I’m half awake as we’re driven from our Nurpur guest house to the site of the first install, and boom: the driver whacks right into a cow’s ass. And a bond is formed: I laugh so much at this that the driver decides everything I do is funny. Our verbal communication is limited to “Cow? Boom!,” but this doesn’t keep either of us from finding the other hilariously goofy.
The first install is proof of Murphy’s Law. Apparently, CD drives are a rare delicacy here: the guy assumed when we specified that the computers needed CD-ROMs we meant one drive in the entire lab. Meanwhile, the software I planned to install would have loaded smoothly only if we had a CD drive per computer. Long as in a 12-hour day story short, the teacher at the school flip-flops between wanting different versions of windows and we end up leaving him a kick-ass lab of 8 machines with windows xp, office, and an addictive suite of freeware “educational” games.
Interesting interruption is the press conference. As with many things on this trip, I have no idea what’s going on: smile and nod is my routine, and I end up getting a cool native hat out of it. Actually, it takes a few tries for me to get the hat: the first 2 they give me (in the middle of the press conference) are too small for my head, so they send a guy into town to find a larger one. Fortunately, I’m the goofy American and thus too different to ever be embarrassed:)
And I feel like shit. Easily the sickest I’ve been in years, my throat hurts, I’ve got a headache, and my sinuses are so clogged that I can’t hear right. Grinning, popping some Tylenol, and bearing it out of guilt that we haven’t done any real work yet this trip gets me through the day, although I do just have to laugh at the wonderful timing my body exhibits.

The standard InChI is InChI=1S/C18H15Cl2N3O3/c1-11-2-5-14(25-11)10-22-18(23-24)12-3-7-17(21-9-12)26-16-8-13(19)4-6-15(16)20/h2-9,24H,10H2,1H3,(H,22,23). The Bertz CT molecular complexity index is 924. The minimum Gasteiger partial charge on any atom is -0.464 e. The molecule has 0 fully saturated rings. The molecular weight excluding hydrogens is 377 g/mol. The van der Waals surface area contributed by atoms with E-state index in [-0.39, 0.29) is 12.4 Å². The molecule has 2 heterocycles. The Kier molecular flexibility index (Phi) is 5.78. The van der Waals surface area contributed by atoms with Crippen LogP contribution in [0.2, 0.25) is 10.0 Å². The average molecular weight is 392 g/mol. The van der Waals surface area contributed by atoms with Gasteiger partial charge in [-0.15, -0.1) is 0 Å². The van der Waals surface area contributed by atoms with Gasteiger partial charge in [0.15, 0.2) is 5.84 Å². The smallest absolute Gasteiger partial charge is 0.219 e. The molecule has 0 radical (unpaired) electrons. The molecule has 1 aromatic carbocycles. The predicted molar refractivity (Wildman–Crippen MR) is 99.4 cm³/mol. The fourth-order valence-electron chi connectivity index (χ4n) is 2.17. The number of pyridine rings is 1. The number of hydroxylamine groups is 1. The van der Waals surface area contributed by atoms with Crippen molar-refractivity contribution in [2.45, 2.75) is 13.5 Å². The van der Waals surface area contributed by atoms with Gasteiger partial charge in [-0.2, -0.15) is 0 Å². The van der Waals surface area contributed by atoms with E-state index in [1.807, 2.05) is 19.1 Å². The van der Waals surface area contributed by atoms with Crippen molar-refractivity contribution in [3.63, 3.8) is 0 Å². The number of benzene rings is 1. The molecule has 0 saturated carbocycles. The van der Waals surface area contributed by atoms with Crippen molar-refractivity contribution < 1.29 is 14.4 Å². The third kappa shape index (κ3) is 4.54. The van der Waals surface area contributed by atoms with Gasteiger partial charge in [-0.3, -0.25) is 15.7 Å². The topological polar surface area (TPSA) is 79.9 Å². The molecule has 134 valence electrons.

I realize this trip’s backwards: tourism, press conference, and then installing a lab. Whatever: as long as we get it all done well, it’s all good.
Mad exhausting day and then a lengthy drive to Una, site of the next day’s install. Needless to say, I sleep through most of the car ride and want to pass out promptly upon arrival. But Sameer’s dedication compels us to stay up for several hours working on the software image that we’ll deploy copies of the next day. By the time we’re finishing up, it’s around 3 or 4 in the morning and a bit of a farce: I literally fall asleep in between pressing buttons on my computer, queuing files to be burnt to CD and then shutting my eyes before I can click burn. Sameer claims he woke me up several times to ask me what to do next and that my answers were accurate, but my recollection of this is more than a bit woozy...